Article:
Winner of the New Statesman SPERI Prize in Political Economy 2016

Thursday, 8 March 2018

Tangled up in red

There have been three constants in the Brexit negotiations so far. The first is that the UK side makes speeches, and the EU side drafts agreements. In a way this is logical, because of the second constant, which is that the clock is always ticking. The ticking clock means the EU has nearly all the power in these negotiations. That leads to the third constant, which is that whatever is finally agreed is pretty close to the original EU drafts. It is obvious if you think about it. The EU side has the power and they also have a clear purpose and unity in achieving it. The UK side is weak and divided with no clear purpose, so the best it can do is to give speeches so UK voters get the impression the UK is influencing what is going on.

The EU published yesterday a framework for an FTA between the UK and the EU. Given the logic above that means any agreed FTA will be pretty close to this framework. It has been designed by the EU to be compatible with Theresa May’s red lines. The EU is quite clear that it would be possible to have fewer barriers to trade than this FTA framework involves, but this would require changing the UK’s red lines. These red lines include that the UK will not be part of any customs union with the EU or the Single Market for goods.

Some have interpreted this framework as implying that the EU is prepared to compromise on the hard line it took on the Irish border last week. However the document starts by noting that “negotiations can only progress as long as all commitments undertaken so far are respected in full”. That includes the first stage agreement involving the Irish border, which gave three possible options: an agreement between the UK and EU so strong that it meant no hard border was required, a technological solution, or Northern Ireland staying in the EU customs union. The second option is magical thinking. 

What the EU FTA framework shows is that the first option is not going to happen. The UK are not going to get an FTA much better than this, precisely because they are not as yet prepared to accept the obligations that go with a customs union or the Single Market. So Northern Ireland has to remain in a customs union with the EU to avoid a physical border, and there is no reason why the EU should compromise over this.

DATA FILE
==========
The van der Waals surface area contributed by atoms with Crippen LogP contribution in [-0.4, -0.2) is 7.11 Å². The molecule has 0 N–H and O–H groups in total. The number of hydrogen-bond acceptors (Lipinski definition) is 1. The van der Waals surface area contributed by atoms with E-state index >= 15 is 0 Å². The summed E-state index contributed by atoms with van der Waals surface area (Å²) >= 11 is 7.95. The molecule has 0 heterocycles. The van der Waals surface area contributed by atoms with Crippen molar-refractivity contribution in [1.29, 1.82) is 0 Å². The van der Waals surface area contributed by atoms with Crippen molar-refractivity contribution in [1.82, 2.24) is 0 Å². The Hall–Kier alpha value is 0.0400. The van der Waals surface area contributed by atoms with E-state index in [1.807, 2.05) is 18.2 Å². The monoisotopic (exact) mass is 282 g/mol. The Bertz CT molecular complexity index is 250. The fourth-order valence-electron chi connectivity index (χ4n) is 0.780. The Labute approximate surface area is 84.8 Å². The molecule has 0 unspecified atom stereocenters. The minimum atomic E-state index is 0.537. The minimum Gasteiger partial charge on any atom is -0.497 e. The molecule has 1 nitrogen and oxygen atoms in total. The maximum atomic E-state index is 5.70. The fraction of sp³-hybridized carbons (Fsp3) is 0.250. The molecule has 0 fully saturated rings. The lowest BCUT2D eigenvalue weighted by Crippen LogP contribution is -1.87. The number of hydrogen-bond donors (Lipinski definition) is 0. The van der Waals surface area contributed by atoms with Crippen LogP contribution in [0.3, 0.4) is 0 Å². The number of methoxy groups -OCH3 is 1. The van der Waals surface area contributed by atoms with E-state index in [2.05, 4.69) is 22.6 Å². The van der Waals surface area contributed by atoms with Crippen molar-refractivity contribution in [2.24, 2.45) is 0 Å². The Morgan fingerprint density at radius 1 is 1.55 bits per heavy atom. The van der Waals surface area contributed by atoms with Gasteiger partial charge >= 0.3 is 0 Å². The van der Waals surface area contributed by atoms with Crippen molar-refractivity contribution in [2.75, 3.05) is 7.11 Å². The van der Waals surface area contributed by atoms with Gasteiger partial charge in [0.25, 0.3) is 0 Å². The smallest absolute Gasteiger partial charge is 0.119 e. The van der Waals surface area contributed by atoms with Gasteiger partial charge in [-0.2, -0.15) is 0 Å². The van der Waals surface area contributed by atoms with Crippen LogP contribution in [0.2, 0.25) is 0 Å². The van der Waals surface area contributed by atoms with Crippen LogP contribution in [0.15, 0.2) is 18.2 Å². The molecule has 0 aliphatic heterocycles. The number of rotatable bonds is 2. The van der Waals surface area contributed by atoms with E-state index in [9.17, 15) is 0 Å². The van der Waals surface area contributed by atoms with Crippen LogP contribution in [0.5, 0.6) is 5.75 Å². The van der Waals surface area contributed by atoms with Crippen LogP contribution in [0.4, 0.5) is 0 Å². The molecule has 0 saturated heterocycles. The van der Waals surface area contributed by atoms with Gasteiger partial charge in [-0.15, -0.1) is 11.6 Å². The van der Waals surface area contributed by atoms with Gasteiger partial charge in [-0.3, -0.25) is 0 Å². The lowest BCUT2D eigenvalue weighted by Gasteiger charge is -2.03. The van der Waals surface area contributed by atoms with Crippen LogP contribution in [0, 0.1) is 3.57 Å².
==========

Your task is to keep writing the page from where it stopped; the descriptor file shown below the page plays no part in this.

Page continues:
That means that the EU's FTA document is for the remaining UK, and would involve a customs border between two parts of the UK. It seems incredible that the Conservative party could accept that, and the DUP will certainly not. As a result, the UK will carry on pretending that an alternative solution is possible, and saying that the EU should “get on with” looking at the first two options for the border. The EU has no intention of doing that, because the EU does not do magical thinking over Brexit.

This impasse could be broken by parliament if enough Conservative MPs had the nerve to vote for the UK to remain in the customs union, as Labour now wish. That would be absolutely the right thing to do, because the arguments that we should stay out of a customs union are absurd. We are likely to get much better trade deals with third countries as part of the EU than outside. It already looks like we will lose deals the EU has already made. And with Trump in the White House raising tariffs it is crazy. 

Ironically one reason Tory rebels may fail to rebel is that the delusion that there are other solutions to the Irish border problem will be broken sometime in the autumn anyway because of the second constant, the ticking clock. The clock in this case is that the EU will not agree to a transition period until the UK signs up to the legal version of the first stage agreement. So sign the UK will.

Whenever the UK government is finally forced to concede that it will have to agree to stay in a customs union with the EU the Brexiters should finally break with the government. That is the event that May has been so desperately trying to avoid, which is why she has got herself so tangled up with her red lines. If May understands what is going on, then she will spend the next few months trying to convince the Brexiters that signing the legal version of what she already agreed in December is not the commitment to the UK staying in a customs union that it in fact is. Declaring that it was something the UK could not sign was not a wise way to start that process. May is all tangled up in her red lines, and the country is all tangled up in blue. 

Postscript (09/03/18) Yesterday Donald Tusk said he was putting "Ireland first". The UK had to provide "specific and realistic" plans to avoid a hard border in Ireland before Brexit talks could make any progress. 


  1. "The clock in this case is that the EU will not agree a withdrawal agreement until the UK signs up to the legal version of the first stage agreement."

    The legal version of the first stage joint report IS the withdrawal agreement.